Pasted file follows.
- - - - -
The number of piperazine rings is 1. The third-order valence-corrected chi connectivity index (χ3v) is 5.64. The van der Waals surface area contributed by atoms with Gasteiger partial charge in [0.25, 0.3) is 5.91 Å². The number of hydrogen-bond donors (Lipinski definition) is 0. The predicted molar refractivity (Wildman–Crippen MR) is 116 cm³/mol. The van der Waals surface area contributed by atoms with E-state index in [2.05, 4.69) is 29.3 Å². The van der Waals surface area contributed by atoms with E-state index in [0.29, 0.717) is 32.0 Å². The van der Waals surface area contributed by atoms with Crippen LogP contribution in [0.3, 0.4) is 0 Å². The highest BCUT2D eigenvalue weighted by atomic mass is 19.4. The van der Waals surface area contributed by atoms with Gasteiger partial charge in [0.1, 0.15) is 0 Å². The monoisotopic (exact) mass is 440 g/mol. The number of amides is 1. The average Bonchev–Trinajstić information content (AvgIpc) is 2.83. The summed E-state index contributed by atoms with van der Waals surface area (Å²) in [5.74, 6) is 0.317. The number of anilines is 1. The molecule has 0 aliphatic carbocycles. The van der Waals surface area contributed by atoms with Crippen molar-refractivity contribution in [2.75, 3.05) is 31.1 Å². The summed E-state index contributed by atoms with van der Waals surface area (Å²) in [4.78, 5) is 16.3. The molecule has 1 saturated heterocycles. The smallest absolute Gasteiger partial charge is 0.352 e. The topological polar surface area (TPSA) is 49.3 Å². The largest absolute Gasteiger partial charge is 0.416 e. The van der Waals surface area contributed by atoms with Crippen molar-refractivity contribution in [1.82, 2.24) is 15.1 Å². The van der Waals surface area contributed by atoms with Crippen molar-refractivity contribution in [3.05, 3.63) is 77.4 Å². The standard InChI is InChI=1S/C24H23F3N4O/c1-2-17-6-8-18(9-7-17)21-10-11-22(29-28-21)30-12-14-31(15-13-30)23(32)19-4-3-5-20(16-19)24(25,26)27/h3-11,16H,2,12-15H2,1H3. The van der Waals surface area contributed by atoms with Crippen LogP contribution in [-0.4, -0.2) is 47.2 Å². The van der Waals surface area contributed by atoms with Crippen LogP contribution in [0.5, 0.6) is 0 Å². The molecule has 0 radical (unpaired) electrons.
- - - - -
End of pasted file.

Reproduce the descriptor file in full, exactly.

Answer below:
The number of piperazine rings is 1. The third-order valence-corrected chi connectivity index (χ3v) is 5.64. The van der Waals surface area contributed by atoms with Gasteiger partial charge in [0.25, 0.3) is 5.91 Å². The number of hydrogen-bond donors (Lipinski definition) is 0. The predicted molar refractivity (Wildman–Crippen MR) is 116 cm³/mol. The van der Waals surface area contributed by atoms with E-state index in [2.05, 4.69) is 29.3 Å². The van der Waals surface area contributed by atoms with E-state index in [0.29, 0.717) is 32.0 Å². The van der Waals surface area contributed by atoms with Crippen LogP contribution in [0.3, 0.4) is 0 Å². The highest BCUT2D eigenvalue weighted by atomic mass is 19.4. The van der Waals surface area contributed by atoms with Gasteiger partial charge in [0.1, 0.15) is 0 Å². The monoisotopic (exact) mass is 440 g/mol. The number of amides is 1. The average Bonchev–Trinajstić information content (AvgIpc) is 2.83. The summed E-state index contributed by atoms with van der Waals surface area (Å²) in [5.74, 6) is 0.317. The number of anilines is 1. The molecule has 0 aliphatic carbocycles. The van der Waals surface area contributed by atoms with Crippen molar-refractivity contribution in [2.75, 3.05) is 31.1 Å². The summed E-state index contributed by atoms with van der Waals surface area (Å²) in [4.78, 5) is 16.3. The molecule has 1 saturated heterocycles. The smallest absolute Gasteiger partial charge is 0.352 e. The topological polar surface area (TPSA) is 49.3 Å². The largest absolute Gasteiger partial charge is 0.416 e. The van der Waals surface area contributed by atoms with Crippen molar-refractivity contribution in [1.82, 2.24) is 15.1 Å². The van der Waals surface area contributed by atoms with Crippen molar-refractivity contribution in [3.05, 3.63) is 77.4 Å². The standard InChI is InChI=1S/C24H23F3N4O/c1-2-17-6-8-18(9-7-17)21-10-11-22(29-28-21)30-12-14-31(15-13-30)23(32)19-4-3-5-20(16-19)24(25,26)27/h3-11,16H,2,12-15H2,1H3. The van der Waals surface area contributed by atoms with Crippen LogP contribution in [-0.4, -0.2) is 47.2 Å². The van der Waals surface area contributed by atoms with Crippen LogP contribution in [0.5, 0.6) is 0 Å². The molecule has 0 radical (unpaired) electrons.